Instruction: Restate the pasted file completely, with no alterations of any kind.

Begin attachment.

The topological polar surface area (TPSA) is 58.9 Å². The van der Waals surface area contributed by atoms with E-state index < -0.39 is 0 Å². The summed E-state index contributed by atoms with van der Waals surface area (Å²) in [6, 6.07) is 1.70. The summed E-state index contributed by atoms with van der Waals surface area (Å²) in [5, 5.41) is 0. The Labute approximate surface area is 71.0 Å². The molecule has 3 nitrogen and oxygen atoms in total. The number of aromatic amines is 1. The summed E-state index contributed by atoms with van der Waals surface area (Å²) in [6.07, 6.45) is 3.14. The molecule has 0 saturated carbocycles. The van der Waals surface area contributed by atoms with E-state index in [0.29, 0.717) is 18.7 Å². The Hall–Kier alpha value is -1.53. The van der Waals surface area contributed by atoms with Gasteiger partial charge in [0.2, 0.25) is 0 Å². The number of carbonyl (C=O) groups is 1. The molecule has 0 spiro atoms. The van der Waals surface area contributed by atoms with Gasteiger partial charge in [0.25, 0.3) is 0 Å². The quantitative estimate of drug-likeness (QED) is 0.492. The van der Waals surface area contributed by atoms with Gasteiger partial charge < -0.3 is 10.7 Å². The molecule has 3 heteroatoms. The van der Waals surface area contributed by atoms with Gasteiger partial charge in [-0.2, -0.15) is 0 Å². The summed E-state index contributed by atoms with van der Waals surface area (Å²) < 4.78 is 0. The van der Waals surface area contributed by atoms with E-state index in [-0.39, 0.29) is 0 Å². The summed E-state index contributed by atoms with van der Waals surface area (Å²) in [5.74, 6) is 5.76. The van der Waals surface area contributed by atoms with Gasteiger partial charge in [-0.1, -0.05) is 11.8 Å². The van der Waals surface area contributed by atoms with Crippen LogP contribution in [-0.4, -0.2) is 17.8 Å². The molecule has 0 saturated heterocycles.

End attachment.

The topological polar surface area (TPSA) is 58.9 Å². The van der Waals surface area contributed by atoms with E-state index < -0.39 is 0 Å². The summed E-state index contributed by atoms with van der Waals surface area (Å²) in [6, 6.07) is 1.70. The summed E-state index contributed by atoms with van der Waals surface area (Å²) in [5, 5.41) is 0. The Labute approximate surface area is 71.0 Å². The molecule has 3 nitrogen and oxygen atoms in total. The number of aromatic amines is 1. The summed E-state index contributed by atoms with van der Waals surface area (Å²) in [6.07, 6.45) is 3.14. The molecule has 0 saturated carbocycles. The van der Waals surface area contributed by atoms with E-state index in [0.29, 0.717) is 18.7 Å². The Hall–Kier alpha value is -1.53. The van der Waals surface area contributed by atoms with Gasteiger partial charge in [0.2, 0.25) is 0 Å². The number of carbonyl (C=O) groups is 1. The molecule has 0 spiro atoms. The van der Waals surface area contributed by atoms with Gasteiger partial charge in [0.25, 0.3) is 0 Å². The quantitative estimate of drug-likeness (QED) is 0.492. The van der Waals surface area contributed by atoms with Gasteiger partial charge < -0.3 is 10.7 Å². The molecule has 3 heteroatoms. The van der Waals surface area contributed by atoms with Gasteiger partial charge in [-0.2, -0.15) is 0 Å². The summed E-state index contributed by atoms with van der Waals surface area (Å²) < 4.78 is 0. The van der Waals surface area contributed by atoms with E-state index in [-0.39, 0.29) is 0 Å². The summed E-state index contributed by atoms with van der Waals surface area (Å²) in [5.74, 6) is 5.76. The van der Waals surface area contributed by atoms with Gasteiger partial charge in [-0.1, -0.05) is 11.8 Å². The van der Waals surface area contributed by atoms with Crippen LogP contribution in [-0.4, -0.2) is 17.8 Å². The molecule has 0 saturated heterocycles.